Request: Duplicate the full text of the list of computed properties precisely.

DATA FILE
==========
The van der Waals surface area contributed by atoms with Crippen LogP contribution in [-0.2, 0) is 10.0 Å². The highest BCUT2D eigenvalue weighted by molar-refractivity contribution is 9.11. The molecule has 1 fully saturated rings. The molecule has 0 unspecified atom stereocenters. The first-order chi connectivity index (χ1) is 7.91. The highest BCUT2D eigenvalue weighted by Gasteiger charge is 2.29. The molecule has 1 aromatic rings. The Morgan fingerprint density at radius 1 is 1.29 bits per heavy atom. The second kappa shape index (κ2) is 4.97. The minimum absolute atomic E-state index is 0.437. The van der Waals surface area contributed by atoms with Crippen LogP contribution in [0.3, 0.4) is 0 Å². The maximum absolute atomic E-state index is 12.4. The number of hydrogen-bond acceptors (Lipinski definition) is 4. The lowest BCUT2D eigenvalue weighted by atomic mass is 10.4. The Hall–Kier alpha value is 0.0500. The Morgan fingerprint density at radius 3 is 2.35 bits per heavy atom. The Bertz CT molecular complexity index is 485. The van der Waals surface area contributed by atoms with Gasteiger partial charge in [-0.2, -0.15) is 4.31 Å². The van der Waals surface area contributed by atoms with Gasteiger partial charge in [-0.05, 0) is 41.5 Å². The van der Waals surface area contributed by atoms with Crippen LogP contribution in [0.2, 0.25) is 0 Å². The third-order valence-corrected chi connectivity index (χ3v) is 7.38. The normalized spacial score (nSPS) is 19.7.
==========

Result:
The van der Waals surface area contributed by atoms with Crippen LogP contribution in [-0.2, 0) is 10.0 Å². The highest BCUT2D eigenvalue weighted by molar-refractivity contribution is 9.11. The molecule has 1 fully saturated rings. The molecule has 0 unspecified atom stereocenters. The first-order chi connectivity index (χ1) is 7.91. The highest BCUT2D eigenvalue weighted by Gasteiger charge is 2.29. The molecule has 1 aromatic rings. The Morgan fingerprint density at radius 1 is 1.29 bits per heavy atom. The second kappa shape index (κ2) is 4.97. The minimum absolute atomic E-state index is 0.437. The van der Waals surface area contributed by atoms with Crippen LogP contribution in [0.3, 0.4) is 0 Å². The maximum absolute atomic E-state index is 12.4. The number of hydrogen-bond acceptors (Lipinski definition) is 4. The lowest BCUT2D eigenvalue weighted by atomic mass is 10.4. The Hall–Kier alpha value is 0.0500. The Morgan fingerprint density at radius 3 is 2.35 bits per heavy atom. The Bertz CT molecular complexity index is 485. The van der Waals surface area contributed by atoms with Gasteiger partial charge in [-0.2, -0.15) is 4.31 Å². The van der Waals surface area contributed by atoms with Gasteiger partial charge in [-0.05, 0) is 41.5 Å². The van der Waals surface area contributed by atoms with Crippen LogP contribution in [0.2, 0.25) is 0 Å². The third-order valence-corrected chi connectivity index (χ3v) is 7.38. The normalized spacial score (nSPS) is 19.7.